Cheaper veggies down March inflation to 5.96%
Pressure mounts on RBI to consider rate cut in its next policy meet New Delhi (PTI): Giving some relief to common man, softening vegetable prices...
Pressure mounts on RBI to consider rate cut in its next policy meet
New Delhi (PTI): Giving some relief to common man, softening vegetable prices pulled down inflation to over 3-year low of 5.96 per cent in March, raising hopes of rate cut next month by the Reserve Bank to boost economic growth. This is the lowest level of Wholesale Price Index (WPI) inflation since December 2009 when it was 4.95 per cent.
Inflation based on the WPI stood at 6.84 per cent in February. In March 2012, it was 7.69 per cent. Food inflation, which has 14.34 per cent share in the WPI basket, declined to 8.73 per cent in March from 11.38 per cent in February. Easing of food inflation was on account of a sharp drop in prices of vegetables. Inflation in vegetables stood (-)0.95 per cent in March, from 12.11 per cent in the previous month.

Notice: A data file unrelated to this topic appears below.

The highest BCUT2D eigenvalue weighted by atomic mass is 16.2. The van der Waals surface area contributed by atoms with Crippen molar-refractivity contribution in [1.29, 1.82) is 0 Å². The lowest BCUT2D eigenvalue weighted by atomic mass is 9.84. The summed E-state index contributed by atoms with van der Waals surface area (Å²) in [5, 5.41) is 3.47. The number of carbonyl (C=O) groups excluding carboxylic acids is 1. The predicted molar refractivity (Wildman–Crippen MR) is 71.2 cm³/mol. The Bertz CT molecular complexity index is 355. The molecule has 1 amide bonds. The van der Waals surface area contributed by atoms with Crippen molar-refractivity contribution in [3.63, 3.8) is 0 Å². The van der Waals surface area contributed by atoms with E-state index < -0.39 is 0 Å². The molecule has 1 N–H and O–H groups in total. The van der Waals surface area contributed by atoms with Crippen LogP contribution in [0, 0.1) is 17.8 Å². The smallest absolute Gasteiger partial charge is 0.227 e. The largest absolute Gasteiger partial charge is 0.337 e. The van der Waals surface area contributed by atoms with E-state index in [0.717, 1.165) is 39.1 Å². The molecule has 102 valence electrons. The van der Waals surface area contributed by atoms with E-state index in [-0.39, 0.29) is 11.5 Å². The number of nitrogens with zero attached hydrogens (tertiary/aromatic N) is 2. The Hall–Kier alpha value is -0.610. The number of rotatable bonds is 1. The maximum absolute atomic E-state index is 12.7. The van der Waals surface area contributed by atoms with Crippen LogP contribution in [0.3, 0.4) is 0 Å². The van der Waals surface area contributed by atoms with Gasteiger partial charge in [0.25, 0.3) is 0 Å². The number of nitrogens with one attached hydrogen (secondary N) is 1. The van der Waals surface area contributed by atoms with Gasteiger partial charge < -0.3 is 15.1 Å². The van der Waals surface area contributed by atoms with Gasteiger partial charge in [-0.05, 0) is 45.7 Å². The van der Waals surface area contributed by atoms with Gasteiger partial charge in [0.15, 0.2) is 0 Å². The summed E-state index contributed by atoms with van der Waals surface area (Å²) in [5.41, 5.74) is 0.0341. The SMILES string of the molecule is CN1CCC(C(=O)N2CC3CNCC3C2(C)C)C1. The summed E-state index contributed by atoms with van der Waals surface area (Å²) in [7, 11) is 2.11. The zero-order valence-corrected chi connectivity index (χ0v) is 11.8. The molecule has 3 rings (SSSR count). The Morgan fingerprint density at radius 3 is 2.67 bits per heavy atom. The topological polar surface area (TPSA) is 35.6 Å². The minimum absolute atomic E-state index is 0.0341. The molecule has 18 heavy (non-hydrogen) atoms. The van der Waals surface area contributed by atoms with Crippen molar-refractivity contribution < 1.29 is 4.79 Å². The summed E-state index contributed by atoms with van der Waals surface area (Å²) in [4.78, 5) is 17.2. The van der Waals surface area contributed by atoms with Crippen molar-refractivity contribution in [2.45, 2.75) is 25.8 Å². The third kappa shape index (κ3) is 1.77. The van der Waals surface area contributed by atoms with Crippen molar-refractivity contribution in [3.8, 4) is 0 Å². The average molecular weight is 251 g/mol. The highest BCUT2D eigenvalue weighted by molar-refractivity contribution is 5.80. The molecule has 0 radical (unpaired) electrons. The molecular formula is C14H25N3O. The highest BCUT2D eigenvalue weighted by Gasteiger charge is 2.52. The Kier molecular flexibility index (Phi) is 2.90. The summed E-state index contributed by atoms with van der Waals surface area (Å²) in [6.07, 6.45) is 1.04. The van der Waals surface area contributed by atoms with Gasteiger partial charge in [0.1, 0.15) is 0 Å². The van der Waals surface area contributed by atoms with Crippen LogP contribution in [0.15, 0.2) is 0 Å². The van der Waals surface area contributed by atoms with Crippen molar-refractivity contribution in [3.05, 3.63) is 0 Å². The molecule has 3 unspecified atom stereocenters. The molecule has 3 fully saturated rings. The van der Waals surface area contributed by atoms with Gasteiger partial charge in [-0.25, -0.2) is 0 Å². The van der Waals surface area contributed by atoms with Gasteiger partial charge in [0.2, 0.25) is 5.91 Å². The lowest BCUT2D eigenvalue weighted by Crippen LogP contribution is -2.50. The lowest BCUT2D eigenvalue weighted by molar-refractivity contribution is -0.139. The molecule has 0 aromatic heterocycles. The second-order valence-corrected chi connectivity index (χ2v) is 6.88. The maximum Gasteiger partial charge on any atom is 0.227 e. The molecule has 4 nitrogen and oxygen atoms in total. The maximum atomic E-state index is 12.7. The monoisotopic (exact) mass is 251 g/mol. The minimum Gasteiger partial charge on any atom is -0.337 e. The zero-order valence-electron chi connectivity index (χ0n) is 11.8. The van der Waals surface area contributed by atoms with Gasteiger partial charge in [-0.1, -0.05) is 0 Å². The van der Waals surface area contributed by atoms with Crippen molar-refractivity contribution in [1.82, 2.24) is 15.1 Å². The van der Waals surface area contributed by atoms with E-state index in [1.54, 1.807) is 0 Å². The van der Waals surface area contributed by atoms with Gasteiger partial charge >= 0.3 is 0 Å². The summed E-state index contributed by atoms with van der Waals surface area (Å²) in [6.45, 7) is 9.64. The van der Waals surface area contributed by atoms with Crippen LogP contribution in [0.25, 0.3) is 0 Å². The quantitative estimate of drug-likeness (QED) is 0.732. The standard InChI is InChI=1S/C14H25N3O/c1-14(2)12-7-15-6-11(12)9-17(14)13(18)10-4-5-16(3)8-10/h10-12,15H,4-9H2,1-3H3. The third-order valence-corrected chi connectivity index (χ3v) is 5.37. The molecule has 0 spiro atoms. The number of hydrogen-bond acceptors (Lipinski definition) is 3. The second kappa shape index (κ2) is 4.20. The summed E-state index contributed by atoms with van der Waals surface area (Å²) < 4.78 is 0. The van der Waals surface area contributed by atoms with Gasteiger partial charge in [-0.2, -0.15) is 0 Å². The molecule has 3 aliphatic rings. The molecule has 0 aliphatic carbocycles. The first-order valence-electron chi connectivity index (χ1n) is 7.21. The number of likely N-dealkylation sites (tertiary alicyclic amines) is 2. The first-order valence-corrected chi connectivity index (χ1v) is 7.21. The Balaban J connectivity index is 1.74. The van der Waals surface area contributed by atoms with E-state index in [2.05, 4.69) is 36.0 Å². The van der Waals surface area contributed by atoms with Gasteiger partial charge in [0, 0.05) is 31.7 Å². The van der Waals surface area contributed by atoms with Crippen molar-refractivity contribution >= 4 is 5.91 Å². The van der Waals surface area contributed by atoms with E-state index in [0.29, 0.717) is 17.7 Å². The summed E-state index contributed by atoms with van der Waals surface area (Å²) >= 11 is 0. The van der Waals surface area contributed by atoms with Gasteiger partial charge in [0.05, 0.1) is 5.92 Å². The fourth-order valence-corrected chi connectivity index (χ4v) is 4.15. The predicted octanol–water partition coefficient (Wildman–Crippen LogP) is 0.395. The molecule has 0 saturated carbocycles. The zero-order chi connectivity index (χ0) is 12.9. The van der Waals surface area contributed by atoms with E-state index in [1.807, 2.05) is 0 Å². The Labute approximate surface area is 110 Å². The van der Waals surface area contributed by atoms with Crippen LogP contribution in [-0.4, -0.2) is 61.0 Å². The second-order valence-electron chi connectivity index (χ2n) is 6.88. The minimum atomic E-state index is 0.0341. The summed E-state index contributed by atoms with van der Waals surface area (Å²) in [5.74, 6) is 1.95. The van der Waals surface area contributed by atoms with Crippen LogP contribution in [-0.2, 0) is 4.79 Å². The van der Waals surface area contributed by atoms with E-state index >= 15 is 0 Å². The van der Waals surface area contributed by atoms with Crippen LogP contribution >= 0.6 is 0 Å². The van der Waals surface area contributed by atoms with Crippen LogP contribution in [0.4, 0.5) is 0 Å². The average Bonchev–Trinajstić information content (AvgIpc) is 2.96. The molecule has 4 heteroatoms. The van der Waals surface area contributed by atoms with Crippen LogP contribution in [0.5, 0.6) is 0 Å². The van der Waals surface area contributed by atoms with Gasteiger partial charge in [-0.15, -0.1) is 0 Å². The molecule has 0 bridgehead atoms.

Commenting on the inflation numbers, Planning Commission Deputy Chairman Montek Singh Ahluwalia said inflationary pressure is coming down gradually. "Inflation behaviour is consistent with what government has been saying that it is slowly coming under control," he said.
Experts said WPI has come down mainly on easing of fruits and vegetable prices, but retail inflation continues to be in double digit as food inflation remains structurally high.
Inflation for January, however, was revised upwards to 7.31 per cent, from 6.62 per cent provisionally. The decline in March inflation and a slowdown in industrial output growth to 0.6 per cent in February raised expectations of rate cut by RBI to boost growth. RBI will announce its annual policy on May 3. The 5.96 per cent March-end inflation is much lower than the Reserve Bank's projection of 6.8 per cent.
"Near one percentage point drop in the inflation has come as a big relief to the industry and as a pointer to the RBI to reverse its hawkish policies and cut the interest rates rather aggressively," said Rajkumar Dhoot, President, Assocham.